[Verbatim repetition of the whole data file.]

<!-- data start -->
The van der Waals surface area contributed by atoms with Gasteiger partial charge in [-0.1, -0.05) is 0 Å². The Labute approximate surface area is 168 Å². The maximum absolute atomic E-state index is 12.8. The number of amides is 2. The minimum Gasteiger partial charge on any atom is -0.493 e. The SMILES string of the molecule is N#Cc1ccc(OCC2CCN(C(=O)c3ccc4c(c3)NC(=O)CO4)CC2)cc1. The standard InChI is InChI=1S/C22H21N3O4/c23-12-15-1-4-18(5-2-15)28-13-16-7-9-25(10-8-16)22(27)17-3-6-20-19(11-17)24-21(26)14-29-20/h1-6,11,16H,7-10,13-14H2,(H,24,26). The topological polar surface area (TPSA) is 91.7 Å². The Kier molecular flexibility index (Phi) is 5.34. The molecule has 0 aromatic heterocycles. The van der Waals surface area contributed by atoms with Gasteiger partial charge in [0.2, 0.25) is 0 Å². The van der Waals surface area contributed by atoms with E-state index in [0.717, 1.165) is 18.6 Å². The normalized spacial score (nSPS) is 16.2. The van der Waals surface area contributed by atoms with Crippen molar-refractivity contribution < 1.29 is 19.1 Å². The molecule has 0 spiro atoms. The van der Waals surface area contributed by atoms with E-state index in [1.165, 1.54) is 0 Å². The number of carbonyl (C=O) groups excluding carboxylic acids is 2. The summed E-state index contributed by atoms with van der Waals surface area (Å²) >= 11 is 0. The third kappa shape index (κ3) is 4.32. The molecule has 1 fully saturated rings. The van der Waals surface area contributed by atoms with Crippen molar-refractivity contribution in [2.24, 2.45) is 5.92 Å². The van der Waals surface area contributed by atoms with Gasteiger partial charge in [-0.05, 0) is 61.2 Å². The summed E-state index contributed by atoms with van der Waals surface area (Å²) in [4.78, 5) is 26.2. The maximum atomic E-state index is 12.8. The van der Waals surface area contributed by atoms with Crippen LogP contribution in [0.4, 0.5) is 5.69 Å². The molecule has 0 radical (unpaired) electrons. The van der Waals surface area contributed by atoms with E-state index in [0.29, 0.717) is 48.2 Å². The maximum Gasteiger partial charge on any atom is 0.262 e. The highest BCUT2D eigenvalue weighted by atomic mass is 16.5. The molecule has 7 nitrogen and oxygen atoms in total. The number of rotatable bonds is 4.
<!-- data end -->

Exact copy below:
The van der Waals surface area contributed by atoms with Gasteiger partial charge in [-0.1, -0.05) is 0 Å². The Labute approximate surface area is 168 Å². The maximum absolute atomic E-state index is 12.8. The number of amides is 2. The minimum Gasteiger partial charge on any atom is -0.493 e. The SMILES string of the molecule is N#Cc1ccc(OCC2CCN(C(=O)c3ccc4c(c3)NC(=O)CO4)CC2)cc1. The standard InChI is InChI=1S/C22H21N3O4/c23-12-15-1-4-18(5-2-15)28-13-16-7-9-25(10-8-16)22(27)17-3-6-20-19(11-17)24-21(26)14-29-20/h1-6,11,16H,7-10,13-14H2,(H,24,26). The topological polar surface area (TPSA) is 91.7 Å². The Kier molecular flexibility index (Phi) is 5.34. The molecule has 0 aromatic heterocycles. The van der Waals surface area contributed by atoms with Gasteiger partial charge in [0.2, 0.25) is 0 Å². The van der Waals surface area contributed by atoms with E-state index in [0.717, 1.165) is 18.6 Å². The normalized spacial score (nSPS) is 16.2. The van der Waals surface area contributed by atoms with Crippen molar-refractivity contribution < 1.29 is 19.1 Å². The molecule has 0 spiro atoms. The van der Waals surface area contributed by atoms with E-state index in [1.165, 1.54) is 0 Å². The number of carbonyl (C=O) groups excluding carboxylic acids is 2. The summed E-state index contributed by atoms with van der Waals surface area (Å²) >= 11 is 0. The third kappa shape index (κ3) is 4.32. The molecule has 1 fully saturated rings. The van der Waals surface area contributed by atoms with Crippen molar-refractivity contribution in [2.24, 2.45) is 5.92 Å². The van der Waals surface area contributed by atoms with Gasteiger partial charge in [-0.05, 0) is 61.2 Å². The summed E-state index contributed by atoms with van der Waals surface area (Å²) in [4.78, 5) is 26.2. The maximum atomic E-state index is 12.8. The van der Waals surface area contributed by atoms with Crippen LogP contribution in [0.4, 0.5) is 5.69 Å². The molecule has 0 radical (unpaired) electrons. The van der Waals surface area contributed by atoms with E-state index in [0.29, 0.717) is 48.2 Å². The maximum Gasteiger partial charge on any atom is 0.262 e. The highest BCUT2D eigenvalue weighted by atomic mass is 16.5. The molecule has 7 nitrogen and oxygen atoms in total. The number of rotatable bonds is 4.